The interest rate on student loans in England and Wales is increasing from 4.5% to a maximum of 7.3% from September. Although a significant rise, it is a reduction on the anticipated rise, which would have been 12% based on the inflation rate.
This means a potential saving of £180 per month on the accumulated interest for a student loan balance of £45,000, according to the Department of Education. However, monthly repayments will remain unchanged, with students instead paying less overall over the lifetime of the loan.
The government announcement on the change to the interest rate on student loans follows the publication earlier in the year on an overhaul to the way higher education is funded, which is set to be introduced for those starting in September 2023.
How is the student loan rate calculated?
The student loan interest rate is generally announced in August for the next academic year and is based on the Retail Price Index from the previous March. The total amount you pay depends on whether you are still studying or, after the April following graduation, how much you are earning.
|Annual income||Student loan interest rate|
|Over £49,130||RPI +3%|
|Between £27,295 - £49,130||RPI and a gradual increase from RPI to RPI +3%|
Based on the RPI figure from March 2022, which was 9%, the student loan should have been capped at 12%. However, the Department for Education has opted to cap it at 7.3% and announce it earlier than usual "to provide greater clarity and peace of mind for graduates at this time".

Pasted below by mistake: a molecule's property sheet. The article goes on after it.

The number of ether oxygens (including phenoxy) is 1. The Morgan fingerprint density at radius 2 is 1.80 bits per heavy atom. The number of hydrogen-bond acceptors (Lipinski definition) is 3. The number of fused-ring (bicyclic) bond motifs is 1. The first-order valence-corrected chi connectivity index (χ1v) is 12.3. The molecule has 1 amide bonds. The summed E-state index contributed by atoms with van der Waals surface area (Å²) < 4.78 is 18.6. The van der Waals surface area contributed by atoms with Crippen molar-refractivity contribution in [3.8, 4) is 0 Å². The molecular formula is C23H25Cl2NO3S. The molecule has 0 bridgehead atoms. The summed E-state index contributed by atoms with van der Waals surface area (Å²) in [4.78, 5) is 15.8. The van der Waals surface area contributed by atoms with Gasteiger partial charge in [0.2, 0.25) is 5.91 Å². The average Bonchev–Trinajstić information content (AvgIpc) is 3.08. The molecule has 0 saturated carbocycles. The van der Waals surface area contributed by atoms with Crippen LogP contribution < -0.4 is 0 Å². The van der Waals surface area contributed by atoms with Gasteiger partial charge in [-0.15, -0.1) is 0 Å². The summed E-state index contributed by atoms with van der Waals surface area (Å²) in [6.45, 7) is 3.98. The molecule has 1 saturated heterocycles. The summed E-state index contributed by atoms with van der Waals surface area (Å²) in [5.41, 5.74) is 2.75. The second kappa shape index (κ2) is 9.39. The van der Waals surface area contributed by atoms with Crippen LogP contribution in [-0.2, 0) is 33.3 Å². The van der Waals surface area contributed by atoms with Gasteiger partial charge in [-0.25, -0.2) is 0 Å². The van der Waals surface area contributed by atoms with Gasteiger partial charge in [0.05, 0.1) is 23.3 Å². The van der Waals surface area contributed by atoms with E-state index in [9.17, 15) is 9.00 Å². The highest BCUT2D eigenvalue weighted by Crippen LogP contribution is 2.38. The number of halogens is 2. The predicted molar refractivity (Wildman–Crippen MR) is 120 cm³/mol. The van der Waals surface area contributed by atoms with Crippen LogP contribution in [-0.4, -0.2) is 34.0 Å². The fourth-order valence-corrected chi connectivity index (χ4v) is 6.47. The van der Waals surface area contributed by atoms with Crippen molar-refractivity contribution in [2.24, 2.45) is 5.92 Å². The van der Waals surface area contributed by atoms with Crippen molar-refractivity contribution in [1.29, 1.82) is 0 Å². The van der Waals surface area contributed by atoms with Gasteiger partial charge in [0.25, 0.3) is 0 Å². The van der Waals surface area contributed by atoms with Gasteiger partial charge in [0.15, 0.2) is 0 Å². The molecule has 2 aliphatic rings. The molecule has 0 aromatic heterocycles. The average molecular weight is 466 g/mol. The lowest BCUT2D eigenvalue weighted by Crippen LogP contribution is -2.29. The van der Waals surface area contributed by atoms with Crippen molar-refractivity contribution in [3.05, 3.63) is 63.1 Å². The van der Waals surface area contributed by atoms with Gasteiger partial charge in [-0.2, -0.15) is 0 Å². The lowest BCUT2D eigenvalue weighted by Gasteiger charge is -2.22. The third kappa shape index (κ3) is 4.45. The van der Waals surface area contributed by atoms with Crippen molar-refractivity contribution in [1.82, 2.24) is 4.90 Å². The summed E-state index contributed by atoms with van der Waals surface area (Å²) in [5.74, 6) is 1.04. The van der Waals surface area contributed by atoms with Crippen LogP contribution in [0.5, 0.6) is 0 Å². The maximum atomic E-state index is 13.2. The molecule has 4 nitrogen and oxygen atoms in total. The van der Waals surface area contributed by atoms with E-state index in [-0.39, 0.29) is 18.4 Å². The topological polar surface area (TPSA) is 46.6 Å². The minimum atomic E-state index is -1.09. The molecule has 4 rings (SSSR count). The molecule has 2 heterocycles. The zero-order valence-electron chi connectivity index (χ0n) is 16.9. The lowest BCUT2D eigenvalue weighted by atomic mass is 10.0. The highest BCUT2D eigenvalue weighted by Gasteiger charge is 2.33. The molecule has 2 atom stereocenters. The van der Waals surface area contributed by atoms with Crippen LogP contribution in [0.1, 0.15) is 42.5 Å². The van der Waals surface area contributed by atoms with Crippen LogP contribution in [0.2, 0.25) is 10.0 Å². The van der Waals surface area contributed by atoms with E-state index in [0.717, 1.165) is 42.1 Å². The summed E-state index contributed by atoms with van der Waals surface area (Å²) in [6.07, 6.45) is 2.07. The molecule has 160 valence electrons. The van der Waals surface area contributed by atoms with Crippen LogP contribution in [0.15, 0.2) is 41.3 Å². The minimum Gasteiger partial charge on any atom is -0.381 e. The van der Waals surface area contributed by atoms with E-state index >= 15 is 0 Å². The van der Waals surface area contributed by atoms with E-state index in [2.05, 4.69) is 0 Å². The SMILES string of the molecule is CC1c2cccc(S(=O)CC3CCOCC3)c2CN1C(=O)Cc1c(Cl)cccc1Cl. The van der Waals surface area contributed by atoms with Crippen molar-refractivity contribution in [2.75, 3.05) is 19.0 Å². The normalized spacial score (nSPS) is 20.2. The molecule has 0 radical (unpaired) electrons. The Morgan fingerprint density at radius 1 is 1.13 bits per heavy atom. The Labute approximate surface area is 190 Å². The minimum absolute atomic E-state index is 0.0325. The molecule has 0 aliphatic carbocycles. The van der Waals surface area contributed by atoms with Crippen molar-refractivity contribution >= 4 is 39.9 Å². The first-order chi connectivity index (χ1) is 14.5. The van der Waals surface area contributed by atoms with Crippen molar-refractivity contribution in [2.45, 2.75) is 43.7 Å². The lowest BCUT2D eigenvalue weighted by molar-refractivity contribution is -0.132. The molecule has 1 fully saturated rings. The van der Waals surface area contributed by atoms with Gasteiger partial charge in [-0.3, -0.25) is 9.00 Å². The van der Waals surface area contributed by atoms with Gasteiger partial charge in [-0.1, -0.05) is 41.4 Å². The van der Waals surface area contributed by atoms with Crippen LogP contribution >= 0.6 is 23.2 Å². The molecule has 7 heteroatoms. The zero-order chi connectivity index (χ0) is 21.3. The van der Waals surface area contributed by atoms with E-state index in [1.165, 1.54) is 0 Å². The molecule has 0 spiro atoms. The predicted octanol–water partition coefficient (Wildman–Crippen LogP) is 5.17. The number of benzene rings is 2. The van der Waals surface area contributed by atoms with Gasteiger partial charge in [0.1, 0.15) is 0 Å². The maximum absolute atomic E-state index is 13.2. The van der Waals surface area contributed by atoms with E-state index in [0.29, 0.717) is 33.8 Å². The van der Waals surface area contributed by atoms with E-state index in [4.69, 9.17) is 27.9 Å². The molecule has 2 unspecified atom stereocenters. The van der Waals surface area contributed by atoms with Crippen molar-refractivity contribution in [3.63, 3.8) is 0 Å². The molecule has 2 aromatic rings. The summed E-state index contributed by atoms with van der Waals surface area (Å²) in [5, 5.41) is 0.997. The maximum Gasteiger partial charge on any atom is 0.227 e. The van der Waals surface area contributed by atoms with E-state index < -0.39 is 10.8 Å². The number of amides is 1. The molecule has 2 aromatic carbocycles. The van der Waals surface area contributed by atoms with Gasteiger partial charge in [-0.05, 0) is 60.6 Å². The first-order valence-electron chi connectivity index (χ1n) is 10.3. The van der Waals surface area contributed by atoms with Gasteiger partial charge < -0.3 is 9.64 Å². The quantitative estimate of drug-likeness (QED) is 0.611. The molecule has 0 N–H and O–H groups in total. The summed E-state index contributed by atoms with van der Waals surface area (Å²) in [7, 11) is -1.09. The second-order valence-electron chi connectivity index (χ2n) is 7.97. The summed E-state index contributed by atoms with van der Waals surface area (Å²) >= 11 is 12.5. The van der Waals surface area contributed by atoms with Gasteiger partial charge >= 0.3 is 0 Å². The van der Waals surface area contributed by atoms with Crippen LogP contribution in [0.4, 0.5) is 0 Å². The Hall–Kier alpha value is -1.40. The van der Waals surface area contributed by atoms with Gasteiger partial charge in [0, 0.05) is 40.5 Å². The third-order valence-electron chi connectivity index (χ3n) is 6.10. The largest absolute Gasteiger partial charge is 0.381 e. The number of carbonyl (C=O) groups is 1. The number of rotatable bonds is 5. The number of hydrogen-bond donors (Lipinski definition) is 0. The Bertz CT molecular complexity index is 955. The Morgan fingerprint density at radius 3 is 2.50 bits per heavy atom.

How much will you have to repay?
As the repayment on your student loan is based on your income, your monthly payment won't change as a result of the new price cap. However, the total value of the loan will reduce, which means you are likely to pay off less over the lifetime of the loan. It's worth noting that, as the debt is currently cancelled after 30 years, if you are on a lower income you are unlikely to benefit fully from the reduction in the rate.
As it stands, students have to repay their loan at a rate of 9% on anything they earn over £27,295 per year. If, for example, you earn £35,000, you will repay £693.45 per year. This is calculated on the fact you only pay on the portion of your income above the threshold: 9% of £7,705, which is £693.45.
For students starting higher education in September 2023, the system is changing. The repayment term will be 40 years instead of 30 years, after which point the debt will be written off. In addition, the income threshold is being reduced to £25,000 until the academic year 2025/26, but the interest payable will track RPI, meaning students will not pay back more than they borrowed in real terms.
For more information on student finance, read our article "Student debt: What you need to know about repaying your student loans".